RECEIVE GOLD & SILVER BULLION
Melting and Assaying
Subject to order for reshipment Gold etratoted
from black sand. Particular attention piM to
Mineral Assays. Returas made hbomn i to
twelve hours after receiving.
Our Assays we Guarantee
We Refer, with Permiaeion, to
MlOsra. Holiday & Halsey, Bankers, . L., City.
" John W. Kerr & Co. "
SWalker Bros., merebants, " "
S. Content, Va. City, M. T.
Bank of Caiornia, San raneis, Cal.
Messrs. Parott & Co. ankers, " " "
S" atbe& Co. ". " ." ,"
Londo & San & San ranseo Bank, "
Messrs. Denahue, Kelley & Co. " "
•" J. &iman& Co.,mmerhwnts " "
" J~. . ekllgman, Bankers, Now York.
eSALt.xSw D IN rHls TrIuYTXr or 1882.
56 Bridge Steert, Herena, M.T.
W. T. Pemberton, L W. T*ol.
Pemberton & Toole,
A TTORNE Y8-A T-LA W
HELENA, - - - - NOMTAMA TERIORY.
ILL practice is all he Courts of the Terrttory
of Mo fts" -135*
Deer Lodge City, M. T.
IILLY WILSON. - -, - - Prpreie.r,
-A e saloon is attached to the Bakey, sad a
SOlab-lotn, bothd of wbl a Ued P 'wit
al the modern ipo ts. The parest l
asd the best o. d eigars are served eat to as
temers. I am always'ld to see my old frHeai
who live upon the her lMe of the moutalas, as
well as thse upo this sde. 1
SIL VER BOW HOTEL,
mL.Y rA fltyate mS ,r.rT.
:. o. BAL ,
Wholesale and Retail
Nevada City, M. T.
(1r old Yinaer Ste.a)
DEALER IN FLOUR,
Cie aUgar, Bacon, Teas, Syr.ps,
Liqors, Tobacco, Cigars,
Etc., Etc., Etc.
A Large and Well Amsorted Stock of family
Constantly on hand, and sold at lowest marke
The "lMiners' store," Yet
Remember the Place !
MA.N ST., HELENA,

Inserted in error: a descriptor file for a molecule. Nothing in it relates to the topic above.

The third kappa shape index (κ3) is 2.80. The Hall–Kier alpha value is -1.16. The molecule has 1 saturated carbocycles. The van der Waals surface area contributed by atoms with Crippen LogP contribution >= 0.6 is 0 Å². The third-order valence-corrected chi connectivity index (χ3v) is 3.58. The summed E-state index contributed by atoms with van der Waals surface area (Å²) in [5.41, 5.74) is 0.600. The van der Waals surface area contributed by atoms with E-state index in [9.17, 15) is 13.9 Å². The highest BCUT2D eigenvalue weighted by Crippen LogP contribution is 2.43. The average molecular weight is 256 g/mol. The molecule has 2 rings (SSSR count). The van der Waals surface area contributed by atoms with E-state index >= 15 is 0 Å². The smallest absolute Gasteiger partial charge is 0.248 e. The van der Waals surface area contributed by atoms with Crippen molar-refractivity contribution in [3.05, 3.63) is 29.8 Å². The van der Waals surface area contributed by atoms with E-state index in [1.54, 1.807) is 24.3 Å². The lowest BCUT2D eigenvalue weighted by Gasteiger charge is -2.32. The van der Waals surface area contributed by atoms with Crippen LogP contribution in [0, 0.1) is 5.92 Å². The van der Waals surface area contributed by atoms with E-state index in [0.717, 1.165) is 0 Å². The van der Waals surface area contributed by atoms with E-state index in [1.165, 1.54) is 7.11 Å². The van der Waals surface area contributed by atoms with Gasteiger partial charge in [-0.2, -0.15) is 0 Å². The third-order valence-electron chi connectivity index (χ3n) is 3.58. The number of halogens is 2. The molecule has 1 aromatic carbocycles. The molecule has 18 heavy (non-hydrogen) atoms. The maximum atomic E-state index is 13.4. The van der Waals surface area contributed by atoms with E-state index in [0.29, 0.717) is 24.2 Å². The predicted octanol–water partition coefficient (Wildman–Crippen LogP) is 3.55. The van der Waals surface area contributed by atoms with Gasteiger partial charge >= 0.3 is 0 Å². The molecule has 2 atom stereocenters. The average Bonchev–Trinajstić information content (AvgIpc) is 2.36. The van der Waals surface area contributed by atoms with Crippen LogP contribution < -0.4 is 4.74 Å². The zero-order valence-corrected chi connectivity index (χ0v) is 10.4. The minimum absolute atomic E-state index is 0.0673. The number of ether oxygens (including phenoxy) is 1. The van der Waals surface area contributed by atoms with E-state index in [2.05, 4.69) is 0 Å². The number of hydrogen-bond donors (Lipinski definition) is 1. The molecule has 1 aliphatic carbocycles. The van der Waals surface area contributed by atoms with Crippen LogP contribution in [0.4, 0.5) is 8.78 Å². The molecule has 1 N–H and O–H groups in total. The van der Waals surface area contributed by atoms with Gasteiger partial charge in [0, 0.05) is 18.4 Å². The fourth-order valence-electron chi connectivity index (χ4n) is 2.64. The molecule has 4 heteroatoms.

M. USSIER, PROPRIETOR.
H OUSE OPEN TO GUESTS
At all Hours of Day or NihLt.
Corner of Idaho and Jackson Street,
VIRGINIA CITY, M. T.,
J. . CHAPIIN, - - - Proprietor.
THIS well-known Hotel has been thoroughly
repaired and renovated in all its departments.
A FIRST-CLASS TABLE
will be maintained, regardless of expense, and wil
be furnateed with the choioest viands the market
afords The eomfort sad oonvenienee of boarders
and visitors will be carefully attended to. Careful
and trustworthy waiters in constant attendance on
the gusts. 137
(Successor to T. J. Cowan,)
WILL LEAVE VIRGINIA CITY EVERY
MONDAY MORNING, FOR
Sterling, Willow Oreek, Gallatin City,
Morse's Store, Parsons' Ranch, Middle
Oreek, Boeman City, and Elk Grove.
Will, after June lst, carry passengers and bag
gage, Ac., and after July lst, the U. S. Mail.
By close attention to business, the proprie
tor hopes to merit the confidence and patron
age of the public.
Office at J. M. Knight's, Wallace Ft.
JAMES F. FORMAN, Pro'r
May 8, 1867. 142tt
JNO. S. SLATER,
OVUNBILLOB AT LAW,